VN: Yes and no. I have never thought of my female colleagues and myself as ‘mere dabblers’. There is a lot of good, strong, sensitive works being made by women; we saw that at the ‘Womanifesto’ Residency. But this misconception of being dabblers gets pinned on to women artists, as there comes a stage when as women, life demands that they do different roles. For instance, an artist couple I know; when their first child was born, the woman became a full-time mother with little time to give to her art and thus was seen to have “dropped out” of the scene, whilst the man continued to be invited to go to various parts of the world to exhibit. Another example, my colleague and co-organiser of ‘Womanifesto’, Nitaya Ueareeworakul not only married and had children but she also moved away from Bangkok (the center) and so it’s like you don’t exist, hardly anyone asks about you, your work, let alone invites you to exhibit. But along with settling into a new place, life and bringing up two children she has throughout found time and continued to make significant work; this is not mere dabbling. Between all the players in the art world – the curators, commissioners, researchers, critics, historians, someone needs to seriously research into what it means to be a woman and an artist. In some ways Binghui Huangfu attempted to do just that with ‘Text and Subtext’.
AAA: 2008 sees the 10th anniversary of the ‘Womanifesto’. As a participant and co-organizer of the event, how do you see the future development of it?
VN: Instead of running different projects as we have in the past, we’ve established the residency in Isan (North East Thailand). We’ll continue to host artists for a six-week residency, inviting not just visual artists but also writers, poets, musicians. The residency can take the form of thematic projects, its open to variations. There are few platforms that support emerging women practitioners, so we decided to particularly engage the younger generation of women and place them together with the more established ones. This already happened at the 2008 residency where we had women from different generations and backgrounds meeting together and it has been successful.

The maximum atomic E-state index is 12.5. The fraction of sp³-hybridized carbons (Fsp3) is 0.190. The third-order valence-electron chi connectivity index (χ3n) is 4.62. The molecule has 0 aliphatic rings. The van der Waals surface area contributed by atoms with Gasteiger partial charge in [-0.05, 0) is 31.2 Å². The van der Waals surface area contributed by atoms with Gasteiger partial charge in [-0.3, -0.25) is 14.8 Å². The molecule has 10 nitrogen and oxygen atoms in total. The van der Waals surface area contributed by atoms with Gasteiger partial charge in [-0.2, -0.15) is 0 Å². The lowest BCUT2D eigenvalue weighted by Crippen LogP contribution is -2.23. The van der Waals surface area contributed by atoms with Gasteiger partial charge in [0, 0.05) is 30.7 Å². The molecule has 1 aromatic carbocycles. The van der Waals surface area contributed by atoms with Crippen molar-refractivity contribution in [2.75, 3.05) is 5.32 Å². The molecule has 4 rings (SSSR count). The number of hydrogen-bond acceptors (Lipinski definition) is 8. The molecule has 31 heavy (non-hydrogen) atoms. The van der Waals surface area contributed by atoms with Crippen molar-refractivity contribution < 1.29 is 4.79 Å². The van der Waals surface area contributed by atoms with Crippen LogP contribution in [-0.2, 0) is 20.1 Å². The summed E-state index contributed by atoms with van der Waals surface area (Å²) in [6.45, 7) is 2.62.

AAA: In the midst of the biennale craze, what is your take on the possibility of having one in Thailand?
VN: There has been a biennale in Thailand since 1997 – ‘Womanifesto’. I don’t think that has even registered in people’s minds. And the fact that it was established locally to engage globally, independently as an initiative led by artists working on a huge dose of passion and with the most basic and, at times, downright frugal funding, was way before this current “biennale craze” took hold.
Also, talking about the biennale craze, one reaction to this is combined with the political turmoil - in the midst of the uncertainty created by the 2006 coup, Ark Fongsmut initiated and curated ‘Bangkok Biennale 01’. This ‘fake’ event was a sort of a curatorial playground, where he asked invited artists to include the event in their CV, printed T shirts with the logo of the biennale on one side and ‘You missed it’ on the reverse, which also happens to be the theme of this first ever biennale in Bangkok (a new edition of T Shirts will be available in January 2009). This was a political statement, one that also questions what a biennale, essentially a concept from the West and as understood in the art world of the Western or the ‘developed countries’ vis-à-vis, as he puts it, ‘our still third-world way of thinking’ where many things including politics are concerned.